I met Allan Allaf at a small auto insurance company located near USC. I introduced myself and somewhat desperately asked if I could meet the owner of the company for my assignment. By this point, I was already denied four times by other small businesses due to different reasons and was extremely exhausted by the triple-digit weather. I think Allaf saw how desperate I was to get the interview. He told me he was the sales manager at the company but thinks he could offer me some help since he runs a boutique shop in downtown Los Angeles.
The first question that came to my mind was “why is he here if he has his own business?” But I didn’t want to seem too rude. I wanted to hear his story first.
So this is how the story goes. Allaf is the owner of “Treasurer Boutique” located inside the grand Millennium Biltmore Hotel in downtown Los Angeles. His fiancé currently is in charge of running the business. He used to have two more employees but had to let them go in order to cut to the bear essentials due to sluggish economy. He first jumped into the business with $5,000, which he had paid his friend who used to own the boutique. The rest of the money came from loans, which, he is still paying back little by little. “I come here (insurance company) to work just so that I can sleep better at night.”
When I asked him if his business has been impacted by cyclical or secular shifts, he told me both factors impacted him. Then interestingly enough, he started talking very cynically about the media. “The media is a big problem from all aspects. It wouldn’t shut up about the economy and puts fear in people’s hearts. As a result, consumers become very aware about their money and refrain from spending. As long as the media keep making negative forecasts about the economy, I must keep coming here to work as a sales manager.
Mr. Allaf personally believes there is nothing wrong with the economy whatsoever. This doesn’t mean he didn’t have to change the way he runs the business. He had to stop buying smaller quantity of products from the regular vendor he used to purchase from. He began ordering larger quantity items from wholesaler to get a more discounted rate, which ultimately results in cheaper retail price. Nonetheless, despite the cheaper retail price he has to offer to consumers, there are discounts going on at pretty much all the time going anywhere from 10 to 60 percent and even 70 at times.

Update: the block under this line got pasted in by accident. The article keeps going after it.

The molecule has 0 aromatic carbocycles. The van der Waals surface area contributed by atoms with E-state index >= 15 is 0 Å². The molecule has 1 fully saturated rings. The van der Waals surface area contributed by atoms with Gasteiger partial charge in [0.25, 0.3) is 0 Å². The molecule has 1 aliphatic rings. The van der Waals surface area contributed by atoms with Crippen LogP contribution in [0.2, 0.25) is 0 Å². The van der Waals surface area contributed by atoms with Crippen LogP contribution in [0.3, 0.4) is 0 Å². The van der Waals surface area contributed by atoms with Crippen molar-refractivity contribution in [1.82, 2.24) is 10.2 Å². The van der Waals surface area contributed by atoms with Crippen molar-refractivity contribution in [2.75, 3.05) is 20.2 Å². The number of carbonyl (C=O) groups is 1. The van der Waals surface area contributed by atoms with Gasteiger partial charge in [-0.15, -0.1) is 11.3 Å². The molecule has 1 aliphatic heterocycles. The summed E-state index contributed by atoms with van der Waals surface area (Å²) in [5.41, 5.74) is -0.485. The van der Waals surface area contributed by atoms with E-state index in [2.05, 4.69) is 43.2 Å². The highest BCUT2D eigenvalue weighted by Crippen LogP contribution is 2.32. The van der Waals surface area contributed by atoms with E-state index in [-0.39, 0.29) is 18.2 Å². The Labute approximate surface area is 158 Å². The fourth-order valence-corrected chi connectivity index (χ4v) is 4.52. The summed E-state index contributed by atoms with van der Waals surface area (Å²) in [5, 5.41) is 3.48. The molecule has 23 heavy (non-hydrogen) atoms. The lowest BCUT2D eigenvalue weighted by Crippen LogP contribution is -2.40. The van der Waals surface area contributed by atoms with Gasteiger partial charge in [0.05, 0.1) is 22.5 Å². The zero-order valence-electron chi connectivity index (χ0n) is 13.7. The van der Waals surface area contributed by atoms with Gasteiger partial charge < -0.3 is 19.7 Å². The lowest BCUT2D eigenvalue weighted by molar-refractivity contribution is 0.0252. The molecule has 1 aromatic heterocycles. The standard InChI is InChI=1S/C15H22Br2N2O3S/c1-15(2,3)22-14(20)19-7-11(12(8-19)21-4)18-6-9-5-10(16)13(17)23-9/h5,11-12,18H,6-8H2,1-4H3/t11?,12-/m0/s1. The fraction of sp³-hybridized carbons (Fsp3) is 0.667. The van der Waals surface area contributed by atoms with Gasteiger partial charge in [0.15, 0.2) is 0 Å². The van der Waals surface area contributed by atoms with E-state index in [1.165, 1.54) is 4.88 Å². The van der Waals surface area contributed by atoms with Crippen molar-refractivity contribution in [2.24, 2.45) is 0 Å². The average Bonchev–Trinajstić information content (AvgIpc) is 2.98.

Interest rates or access to capital do not play a significant role in his business since people do not have to rely on third party to finance any of the items sold at the Treasurer Boutique nor the customers must be qualified by a third party to buy the products from his shop. Nonetheless, online market is a huge threat to him. “The online market is probably our biggest competitor that affects us the most. Unfortunately, small businesses like mine cannot buy in huge bulks of products as Amazon does to sell at those prices. Plus it is a lot easier to buy stuff from home than actually going into the store to purchase goods,” said Allaf.
Another challenge he faces as a small business owner is the huge amount of tax he must pay. “Small business runners pay more taxes than big corporations. I don’t mean in terms of numbers and figures but in terms of percentage,” said Allaf. Even though he did not see an increase in the fees he needs to pay, people’s spending has dropped by a significant amount. He feels that it’s unfair that only big corporations get the government’s advantage of having their tax cut while small business people are struggling more and more to pay their taxes. He is therefore currently thinking about getting more loans for his business. “It’s hard for us to decide whether people like us should get a loan or not. I think it’s almost impossible for small businesses owners, especially nowadays, to excel without the help of loans.”
Then he added, “we are constantly facing predicament. It’s a matter of whether we should build up slowly or make a fast leap.
Nonetheless, he seemed quite casual about these challenges. He said his business is quite easy to run because it pretty much runs itself. He was also very optimistic about the U.S. economy. “I believe there is nothing wrong with the economy whatsoever. It’s not a factor about the economy, it’s the media play,” explained Allaf. He gets annoyed of how the press puts false fear in people everyday, which makes people spend only 10 dollars when it is totally fine to spend 20 dollars instead.
“I really hope the media can do their job right. In the end, it is them who makes the difference in the economy.”